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  • Definition

    X-rays use a small dose of radiation to create pictures of the inside of the body.
    X-ray of Teeth
    Jaw x-ray teeth
    Copyright © Nucleus Medical Media, Inc.
  • Reasons for Test

    X-rays can be taken of any part of the body. They are especially good for looking at teeth and injuries to bones.
    X-rays can also be used to:
    • Find an infection, especially pneumonia
    • Look for evidence of arthritis
    • Diagnose heart and large blood vessel problems
    • Look for fluid in the lungs
    • Look for problems in the abdomen
    By using oral, rectal, bladder or intravenous contrast materials they can used for other reasons, including:
    • Looking at the stomach and intestines, gall bladder, or liver
    • Small blood vessel disease
    • Urinary tract or reproductive syatem abnormalities
    • Bleeding
    • Locating tumors
  • Possible Complications

    An x-ray uses radiation to make images. The low levels of radiation from a single x-ray will not affect most people. If you are pregnant or think you may be pregnant talk to your doctor before the x-ray. Radiation may be harmful to developing babies.
  • What to Expect

    Prior to Test
    Before your x-ray is taken, you may be asked to remove jewelry and put on a hospital gown.
    Let your doctor know if you are pregnant.
    You may be given a type of contrast material.
    Description of Test
    A lead shield may be placed on parts of your body that are not being x-rayed. This will help reduce your exposure to radiation.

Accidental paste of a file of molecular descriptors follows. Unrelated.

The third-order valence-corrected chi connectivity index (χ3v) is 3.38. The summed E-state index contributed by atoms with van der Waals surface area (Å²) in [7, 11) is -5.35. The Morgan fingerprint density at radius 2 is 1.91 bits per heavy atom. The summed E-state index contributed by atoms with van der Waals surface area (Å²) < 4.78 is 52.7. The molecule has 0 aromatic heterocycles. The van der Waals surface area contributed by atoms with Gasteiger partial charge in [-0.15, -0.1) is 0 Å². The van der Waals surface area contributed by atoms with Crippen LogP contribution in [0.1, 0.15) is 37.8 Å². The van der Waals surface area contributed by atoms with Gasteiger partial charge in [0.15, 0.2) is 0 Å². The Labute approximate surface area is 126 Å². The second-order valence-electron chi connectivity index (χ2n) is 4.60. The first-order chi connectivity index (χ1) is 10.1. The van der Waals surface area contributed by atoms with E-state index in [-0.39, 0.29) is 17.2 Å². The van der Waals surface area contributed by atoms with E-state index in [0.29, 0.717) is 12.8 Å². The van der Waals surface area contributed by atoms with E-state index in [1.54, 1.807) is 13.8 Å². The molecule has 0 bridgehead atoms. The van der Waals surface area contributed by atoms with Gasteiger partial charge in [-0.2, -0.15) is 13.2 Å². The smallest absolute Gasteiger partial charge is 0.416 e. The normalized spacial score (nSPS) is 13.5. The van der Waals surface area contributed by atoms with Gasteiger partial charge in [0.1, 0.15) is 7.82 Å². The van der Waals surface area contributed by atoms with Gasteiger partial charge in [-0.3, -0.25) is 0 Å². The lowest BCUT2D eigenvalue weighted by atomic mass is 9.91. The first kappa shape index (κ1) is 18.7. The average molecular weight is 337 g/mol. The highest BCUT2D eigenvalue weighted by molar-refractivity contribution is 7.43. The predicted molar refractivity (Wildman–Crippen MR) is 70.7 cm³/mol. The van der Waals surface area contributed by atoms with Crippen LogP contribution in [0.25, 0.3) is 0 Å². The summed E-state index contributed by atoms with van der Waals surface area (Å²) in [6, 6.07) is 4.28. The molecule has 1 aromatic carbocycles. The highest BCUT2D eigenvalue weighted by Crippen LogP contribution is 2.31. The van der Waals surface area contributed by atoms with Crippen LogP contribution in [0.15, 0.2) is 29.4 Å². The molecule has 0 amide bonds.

The x-ray device will be placed over the part of your body being studied. You will be asked to remain as still as possible while the images are taken. The x-ray device will send x-rays through your body. The x-rays will be captured on the other side of your body by a computer or on film.
    After Test
    You will be able to resume your daily activities after the x-ray is complete.
    How Long Will It Take?
    A few minutes
    Will It Hurt?
    The x-ray will be sent to a radiologist. A report will be sent to you and/or your doctor.
  • Call Your Doctor

    Call your doctor if you have any questions or concerns.
    In case of an emergency, call for medical help right away.

    American College of Radiology

    Radiation-Emitting ProductsFood and Drug Administration


    Canadian Association of Radiologists

    Canadian Institute for Health Information


    Grainger RG, et al. Grainger & Allison's Diagnostic Radiology: A Textbook of Medical Imaging. 5th ed. Philadelphia, PA: Saunders; 2008.

    Patient safety: radiation dose. Radiological Society of North America website. Available at: Accessed. Updated April 25, 2012. Accessed November 19, 2012.

    Revision Information

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